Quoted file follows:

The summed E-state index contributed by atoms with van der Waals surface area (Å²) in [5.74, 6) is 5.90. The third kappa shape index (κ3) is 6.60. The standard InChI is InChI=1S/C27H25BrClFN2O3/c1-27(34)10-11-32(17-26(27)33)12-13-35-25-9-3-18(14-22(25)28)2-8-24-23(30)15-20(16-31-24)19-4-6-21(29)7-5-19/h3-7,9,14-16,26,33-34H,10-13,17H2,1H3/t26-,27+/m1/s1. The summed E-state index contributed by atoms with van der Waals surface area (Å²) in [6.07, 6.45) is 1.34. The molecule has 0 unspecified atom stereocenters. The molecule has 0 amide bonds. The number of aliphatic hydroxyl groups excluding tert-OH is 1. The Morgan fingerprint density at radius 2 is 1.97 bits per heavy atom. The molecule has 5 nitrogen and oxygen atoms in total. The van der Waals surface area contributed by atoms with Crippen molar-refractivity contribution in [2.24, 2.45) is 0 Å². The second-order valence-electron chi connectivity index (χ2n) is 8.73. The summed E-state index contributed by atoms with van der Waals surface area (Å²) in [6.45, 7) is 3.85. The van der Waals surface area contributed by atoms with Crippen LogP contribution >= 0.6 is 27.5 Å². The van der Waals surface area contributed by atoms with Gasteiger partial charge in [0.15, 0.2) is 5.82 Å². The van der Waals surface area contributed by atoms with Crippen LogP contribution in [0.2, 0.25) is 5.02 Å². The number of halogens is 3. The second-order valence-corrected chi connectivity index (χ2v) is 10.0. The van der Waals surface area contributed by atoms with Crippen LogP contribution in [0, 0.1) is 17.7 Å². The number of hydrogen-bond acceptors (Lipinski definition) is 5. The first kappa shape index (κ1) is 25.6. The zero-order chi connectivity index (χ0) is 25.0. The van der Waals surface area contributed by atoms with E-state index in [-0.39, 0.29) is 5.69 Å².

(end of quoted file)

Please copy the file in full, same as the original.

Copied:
The summed E-state index contributed by atoms with van der Waals surface area (Å²) in [5.74, 6) is 5.90. The third kappa shape index (κ3) is 6.60. The standard InChI is InChI=1S/C27H25BrClFN2O3/c1-27(34)10-11-32(17-26(27)33)12-13-35-25-9-3-18(14-22(25)28)2-8-24-23(30)15-20(16-31-24)19-4-6-21(29)7-5-19/h3-7,9,14-16,26,33-34H,10-13,17H2,1H3/t26-,27+/m1/s1. The summed E-state index contributed by atoms with van der Waals surface area (Å²) in [6.07, 6.45) is 1.34. The molecule has 0 unspecified atom stereocenters. The molecule has 0 amide bonds. The number of aliphatic hydroxyl groups excluding tert-OH is 1. The Morgan fingerprint density at radius 2 is 1.97 bits per heavy atom. The molecule has 5 nitrogen and oxygen atoms in total. The van der Waals surface area contributed by atoms with Crippen molar-refractivity contribution in [2.24, 2.45) is 0 Å². The second-order valence-electron chi connectivity index (χ2n) is 8.73. The summed E-state index contributed by atoms with van der Waals surface area (Å²) in [6.45, 7) is 3.85. The van der Waals surface area contributed by atoms with Crippen LogP contribution >= 0.6 is 27.5 Å². The van der Waals surface area contributed by atoms with Gasteiger partial charge in [0.15, 0.2) is 5.82 Å². The van der Waals surface area contributed by atoms with Crippen LogP contribution in [0.2, 0.25) is 5.02 Å². The number of halogens is 3. The second-order valence-corrected chi connectivity index (χ2v) is 10.0. The van der Waals surface area contributed by atoms with Crippen LogP contribution in [0, 0.1) is 17.7 Å². The number of hydrogen-bond acceptors (Lipinski definition) is 5. The first kappa shape index (κ1) is 25.6. The zero-order chi connectivity index (χ0) is 25.0. The van der Waals surface area contributed by atoms with E-state index in [-0.39, 0.29) is 5.69 Å².